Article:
Symbolic Interactionism; A Battle of Little gods

11 06 2009

I hear people say that they’re not too big on symbols.  Nothing could be further from the truth.  The irony is that the word, “symbol,”  is, itself, a symbol.  A person cannot claim to reject all use of symbols without using a symbol to say it.  All words are symbols, whether spoken or written.  All text is a series of symbols, whether multiple symbols are used for a single word, or a single symbol is used for a hugely elaborate concept.  All communication is through various forms of symbolism.  However, it doesn’t stop there.  All human thinking also involves symbolism.  The idea in your head of an object that is not immediately available is a symbol of that object.  The idea of the object stands in the place of the actual object, and you manipulate the image or the sound or the shape of it, not really thinking about the fact that you are utilizing a conceptual substitute.  You think that you are thinking about the object, but you’re not.  Instead, you’re really thinking about the mental symbol of that object.

Symbolism goes beyond mere words and mental objects, though.  It’s fundamental to all human interaction.  In truth, we don’t get angry at people for what they do to us.  We get angry at them for what they say to us.  Let’s say you’re driving down the road and a rather large tree branch falls in your path, right at the limit line of an intersection.  You try to change lanes to get around it, but the traffic is a little heavy, and you miss the light before you can make the maneuver.  You’re a little annoyed, but you’re not mad at the tree branch.  It’s just a dumb piece of debris.  It’s a little inconvenient, to be sure, but it’s no reason to honk your horn and wave an obscene gesture.  Well, I’m hoping you wouldn’t do it to the tree branch, because it certainly doesn’t care.

Let’s change a few details in that story.  You’re waiting at a light and the woman in the car in front of you suddenly realizes that she was supposed to turn left, but she’s in the lane to go straight.  As she sharply angles the car into the other lane, you see the cause of her absent-mindedness.  She’s holding a cell phone to her ear, despite the fact that state law forbids it.  The light turns green, and she’s now blocking two lanes with her askew car, content with making you miss your light so that she won’t have to miss hers.  You try to change lanes to get around her, but the traffic is a little heavy, and the light is again red before you can make the maneuver.  You honk in frustration.  Maybe you yell and make rude gestures.  Let’s say you make some comment about getting her rotten hunk of junk out of the way.  There’s something different about this lump of debris than there was about the previous one.  The difference was not in what she did to you.  Both the tree branch and the driver accomplished exactly the same thing, except that the driver succeeded in arousing quite a bit more anger.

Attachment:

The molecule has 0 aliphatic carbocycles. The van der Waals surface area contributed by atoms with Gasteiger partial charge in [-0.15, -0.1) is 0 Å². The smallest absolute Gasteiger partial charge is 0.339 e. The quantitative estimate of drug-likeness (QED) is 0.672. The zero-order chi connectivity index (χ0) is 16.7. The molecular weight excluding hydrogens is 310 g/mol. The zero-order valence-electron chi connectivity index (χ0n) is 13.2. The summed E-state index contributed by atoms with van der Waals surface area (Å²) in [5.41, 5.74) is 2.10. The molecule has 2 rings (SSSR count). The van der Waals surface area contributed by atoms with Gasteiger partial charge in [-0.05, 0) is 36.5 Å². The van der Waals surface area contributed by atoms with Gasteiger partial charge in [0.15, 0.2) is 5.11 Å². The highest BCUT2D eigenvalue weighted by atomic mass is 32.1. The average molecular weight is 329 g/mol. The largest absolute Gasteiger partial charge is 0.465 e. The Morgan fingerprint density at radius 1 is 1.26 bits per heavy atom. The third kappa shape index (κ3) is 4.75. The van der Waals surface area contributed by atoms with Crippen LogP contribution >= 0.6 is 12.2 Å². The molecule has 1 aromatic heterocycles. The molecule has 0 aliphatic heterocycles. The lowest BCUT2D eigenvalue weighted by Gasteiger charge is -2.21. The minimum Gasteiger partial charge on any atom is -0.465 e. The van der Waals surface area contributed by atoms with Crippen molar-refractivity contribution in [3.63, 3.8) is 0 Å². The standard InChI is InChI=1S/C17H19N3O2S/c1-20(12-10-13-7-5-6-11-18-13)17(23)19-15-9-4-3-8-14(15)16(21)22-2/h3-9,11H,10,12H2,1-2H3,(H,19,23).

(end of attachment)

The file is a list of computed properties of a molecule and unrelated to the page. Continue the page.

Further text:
You see, it isn’t what she did to you that made you mad.  It’s what she said to you that really peaked your ire.  By using her cell phone when she wasn’t supposed to, she said, “Laws are for everybody else.  I’m above the law (and, therefore, above everyone else).”  The implication is that she valued herself as better than you.  She could have taken responsibility for her mistake and gone straight, thusly missing her intended turn, but she chose not to suffer the consequences of her own bad decisions.  Rather, she let you suffer the consequences instead.  It was her mistake, but you got stuck with the inconvenience.  Effectively, she was saying, “My mistake is your problem, because I’m too important to be inconvenienced (and you’re not).  What’s important is not justice, but that my interests be served, even at your expense.”

A fallen tree branch says nothing.  Did it make poor growth decisions?  Maybe so.  Did it leave someone else to suffer the consequences of those decisions?  You bet.  What did its act of falling communicate?  Nothing.  A piece of tree sits in your way and you drive around it.  A human sits in your way, and you get angry, because for the human the act was a symbol that sent a message that you really didn’t like.  What was that message, in a nutshell?  She said that she was more important than you…way more important.  This shouldn’t come as a surprise, though.  Every single person has a somewhat elevated view of themselves.  Even the man who gripes and complains about how worthless he thinks he is…only complains because he hasn’t achieved enough  to convince himself that he’s at least as good as you are.  He’s just upset that he’s having trouble worshipping himself.

Yeah, well, it’s easy to get a little irate at people who worship themselves.  It’s even easier to get fuming mad when you, yourself, have an ego the size of Jupiter.  The first person to complain about another person’s arrogance is an arrogant person.  Pride is, essentially, self-worship.  It’s like getting mad at someone for not only worshipping the wrong god (themselves), but also disparaging the right one in the process (you).  How dare you worship yourself!  You’re supposed to worship me!

Yeah, well…I hope you don’t get angry at that tree branch, because God may have sent it your way.  He may have sent the other driver, too.  Now, what did he mean by that?

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